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--- insight777 (9/5/2012)
 
If you have been to a club, bar or health club here over the last month, you would have nodded along to the smash hit storming online music charts worldwide - you know, the one with that irresistible refrain: "Oppa - Gangnam Style!"

The tune, by eccentric South Korean dance-rapper Psy, has proven addictive, the accompanying video has gone viral faster than an epidemic. With the clip garnering 74 million YouTube hits (and counting) Gangnam is dead centre on the world's pop culture map.

But what is Gangnam? And what is Gangnam style?

That really depends on who you ask.

Gangnam is a district in Seoul that is full of South Korea's richest and most privileged, said Mr Robert Koehler, editor of Seoul magazine and a non-Gangnam resident. "Gangnam style means pretentious displays of wealth."

A consultant to the Presidential Council on National Branding, Ms Joanne Kim, said: "Across the country, people want to be part of Gangnam. It symbolises success."

Whether despised or aspirational, Gangnam means "south of the river", a reference to the Han River which bisects Seoul. It was all padi fields until the 1970s, when it was developed. Some of Seoul's most prestigious schools relocated to the district, ambitious parents followed. Real estate boomed in the 1980s, IT ventures soared in the 1990s.

"Gangnam is kind of nouveau riche, people made money from being on the right side of the property booms in the 1970s and 1980s," said Mike Breen, author of The Koreans, a book looking at Korea's history and development. "It is only one of Seoul's 25 districts, but represents something like 10 per cent of total Korean property values."

Ms Victoria Choi of real estate consultancy CBRE estimated that the average monthly rent for an office space in Gangnam works out to about US$2,100 (S$2,625) per sq ft.

Apartment prices are equally ludicrous: A two-bedroom apartment in Gangnam could buy you a European castle.

Gangnam is lined with coffee joints, restaurants and cinemas. The main road itself is usually jam-packed with traffic, making walking a better option than driving.

It also houses the offices of some of the top companies - South Korea's flagship conglomerate Samsung has its headquarters there.

At the end of a road filled with high-rise apartment and office towers lies COEX, a mega-complex encompassing an exhibition centre, shopping mall, aquarium, cineplex and a department store. It hosted G-20 leaders last year.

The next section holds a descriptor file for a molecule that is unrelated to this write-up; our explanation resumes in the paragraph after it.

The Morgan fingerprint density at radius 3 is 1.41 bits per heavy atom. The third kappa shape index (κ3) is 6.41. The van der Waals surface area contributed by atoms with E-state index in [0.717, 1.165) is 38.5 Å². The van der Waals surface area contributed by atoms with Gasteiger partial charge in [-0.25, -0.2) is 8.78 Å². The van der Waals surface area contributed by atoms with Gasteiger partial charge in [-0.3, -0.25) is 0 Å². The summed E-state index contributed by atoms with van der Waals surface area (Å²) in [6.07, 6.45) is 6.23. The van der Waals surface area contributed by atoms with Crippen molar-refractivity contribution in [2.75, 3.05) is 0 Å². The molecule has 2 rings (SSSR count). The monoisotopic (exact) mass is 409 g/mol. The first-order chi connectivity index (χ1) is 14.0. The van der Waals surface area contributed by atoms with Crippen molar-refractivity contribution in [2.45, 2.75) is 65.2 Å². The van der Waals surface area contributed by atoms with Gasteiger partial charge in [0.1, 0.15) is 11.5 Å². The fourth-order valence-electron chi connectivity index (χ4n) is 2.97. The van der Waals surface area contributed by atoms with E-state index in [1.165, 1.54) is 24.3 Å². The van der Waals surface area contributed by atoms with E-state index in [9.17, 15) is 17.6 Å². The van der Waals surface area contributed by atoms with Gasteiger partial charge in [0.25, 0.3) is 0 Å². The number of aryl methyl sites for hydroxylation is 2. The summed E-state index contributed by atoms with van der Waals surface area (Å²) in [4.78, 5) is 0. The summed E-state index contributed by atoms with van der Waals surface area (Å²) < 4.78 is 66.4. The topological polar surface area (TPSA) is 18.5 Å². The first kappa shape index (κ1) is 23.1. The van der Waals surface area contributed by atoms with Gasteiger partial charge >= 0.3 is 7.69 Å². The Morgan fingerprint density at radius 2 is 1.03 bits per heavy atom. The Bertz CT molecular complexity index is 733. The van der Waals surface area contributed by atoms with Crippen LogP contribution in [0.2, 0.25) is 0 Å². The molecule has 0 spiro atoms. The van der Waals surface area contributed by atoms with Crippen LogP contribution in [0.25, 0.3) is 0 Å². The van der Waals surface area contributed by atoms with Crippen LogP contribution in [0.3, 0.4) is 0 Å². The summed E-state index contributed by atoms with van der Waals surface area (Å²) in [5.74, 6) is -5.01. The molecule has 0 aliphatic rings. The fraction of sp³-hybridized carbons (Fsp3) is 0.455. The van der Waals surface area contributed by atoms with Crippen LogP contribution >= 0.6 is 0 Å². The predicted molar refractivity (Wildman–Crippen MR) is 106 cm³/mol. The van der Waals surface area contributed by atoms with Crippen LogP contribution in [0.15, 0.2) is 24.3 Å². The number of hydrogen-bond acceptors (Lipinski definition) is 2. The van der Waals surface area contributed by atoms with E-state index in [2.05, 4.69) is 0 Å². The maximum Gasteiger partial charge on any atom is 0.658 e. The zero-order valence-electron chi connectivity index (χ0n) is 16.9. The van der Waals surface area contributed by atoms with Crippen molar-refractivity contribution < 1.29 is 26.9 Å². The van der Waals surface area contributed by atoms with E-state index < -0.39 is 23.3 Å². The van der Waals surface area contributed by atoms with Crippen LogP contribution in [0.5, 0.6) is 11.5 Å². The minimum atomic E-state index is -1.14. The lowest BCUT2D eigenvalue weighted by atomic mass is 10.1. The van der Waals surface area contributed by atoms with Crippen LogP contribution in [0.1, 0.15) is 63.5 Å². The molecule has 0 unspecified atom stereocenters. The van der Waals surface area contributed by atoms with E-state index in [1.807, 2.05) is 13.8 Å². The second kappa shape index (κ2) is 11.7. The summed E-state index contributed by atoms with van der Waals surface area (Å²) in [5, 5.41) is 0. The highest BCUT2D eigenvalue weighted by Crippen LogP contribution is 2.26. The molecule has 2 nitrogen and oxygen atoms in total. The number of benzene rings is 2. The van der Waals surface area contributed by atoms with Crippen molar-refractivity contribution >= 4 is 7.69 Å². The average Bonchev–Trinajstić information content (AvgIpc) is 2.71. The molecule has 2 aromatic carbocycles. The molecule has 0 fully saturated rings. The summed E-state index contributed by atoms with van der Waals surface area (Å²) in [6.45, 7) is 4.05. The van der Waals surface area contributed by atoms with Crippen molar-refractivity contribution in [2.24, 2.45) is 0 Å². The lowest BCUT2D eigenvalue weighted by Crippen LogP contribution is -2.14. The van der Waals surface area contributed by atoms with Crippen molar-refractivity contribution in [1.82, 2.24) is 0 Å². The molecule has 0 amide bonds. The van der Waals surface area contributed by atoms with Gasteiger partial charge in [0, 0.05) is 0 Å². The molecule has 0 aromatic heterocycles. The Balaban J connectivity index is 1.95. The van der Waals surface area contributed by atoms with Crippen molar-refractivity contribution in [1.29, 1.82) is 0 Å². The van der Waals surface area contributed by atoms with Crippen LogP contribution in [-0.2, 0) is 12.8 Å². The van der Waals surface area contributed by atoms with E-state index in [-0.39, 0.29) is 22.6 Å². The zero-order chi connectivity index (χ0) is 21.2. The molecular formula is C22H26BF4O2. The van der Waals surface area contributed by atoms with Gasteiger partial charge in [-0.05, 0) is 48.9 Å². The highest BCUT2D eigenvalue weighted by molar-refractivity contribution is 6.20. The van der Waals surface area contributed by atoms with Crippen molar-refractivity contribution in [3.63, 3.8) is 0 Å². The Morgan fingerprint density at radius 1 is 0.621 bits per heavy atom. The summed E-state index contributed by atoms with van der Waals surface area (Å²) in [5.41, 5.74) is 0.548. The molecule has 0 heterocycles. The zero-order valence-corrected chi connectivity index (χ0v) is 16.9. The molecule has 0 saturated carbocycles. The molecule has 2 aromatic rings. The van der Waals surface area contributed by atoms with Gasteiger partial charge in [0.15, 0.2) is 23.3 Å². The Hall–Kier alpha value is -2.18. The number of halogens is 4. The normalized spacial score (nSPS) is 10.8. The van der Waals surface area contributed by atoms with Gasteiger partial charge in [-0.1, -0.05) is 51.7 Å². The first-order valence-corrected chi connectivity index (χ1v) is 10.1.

The Gangnam sub-districts of Cheongdam-dong and Apgujeong-dong are dubbed "Korea's Beverly Hills" and house the likes of Galleria, South Korea's priciest department store, as well as palatial restaurants, posh wine bars and exclusive night clubs. In recent years, Garuso-Gil, a street of al fresco bars, cafes and restaurants, has completed Gangnam's nightlife offerings.

This is the Gangnam Psy sings of - "Cool Korea", writ large.

Here, it is not enough to wear brand-name designer gear.

To qualify to be one of Gangnam's "beautiful people", you need a toned physique and chiselled features. The former is acquired at one of the area's huge gyms, the latter at the city's many cosmetic surgery clinics.

The joke in the video is Psy playing a bumpkin trying to be a Gangnam funkster. The song is more direct: It describes two normal Seoulites: Conservative and mild-mannered by day, hard partiers by night, and aspirants to be among Gangnam's chosen few.

But the song appears to take a dig at this desire by so many Koreans to be able to live the high life, even if it is beyond their means. In 2010, the average Korean household had debts of up to 155 per cent of its disposable income and every adult has, on average, five credit cards.

The video makes a social comment about the delusion many Koreans have in chasing after materialism.

For example, in the opening shots of the music video, Psy appears to be on a beach, but it turns out to be a mere playground instead. He shows off his dance moves, but rather than a swanky nightclub, does it in a bus-full of middle-aged people instead.

Psy, whose real name is Park Jae Sang, himself is not the typical pretty-boy crooner, but neither is he a struggling artist.

The son of an affluent businessman, he landed a cushy public job in lieu of his mandatory military service. However, unlike some stars who flee abroad when their call-up comes, Psy had integrity: When word leaked out, he voluntarily rejoined for a stint in the "real" army.

Psy's popularity was unaffected by that scandal, and now, in a nation desperate to promote itself internationally, he is a hero.

"We are surprised that this music video has been so popular in the US market because we had never done that before," said Mr Stephen Kwak of the Seoul Tourism Organisation. "Korean pop stars are quite famous in Asia, but not in the United States. Most of the Koreans are quite excited."

Mr Kwak's team plans to incorporate Gangnam Style in upcoming marketing events and commercials. Local media enthusiastically cover international coverage of the song.

But Gangnam is far from representative of South Korea where, in the run-up to December's presidential election, the key buzzwords are "wealth bipolarity" and "economic democratisation".

"It is Korea's dilemma, People envy Gangnam people, but at the same time, hate them," said Dr Kim Sung Soo, a social activist. "It's a love-hate relationship, everyone wants to be rich, but that is not possible."



Source: The Straits Times


 
 
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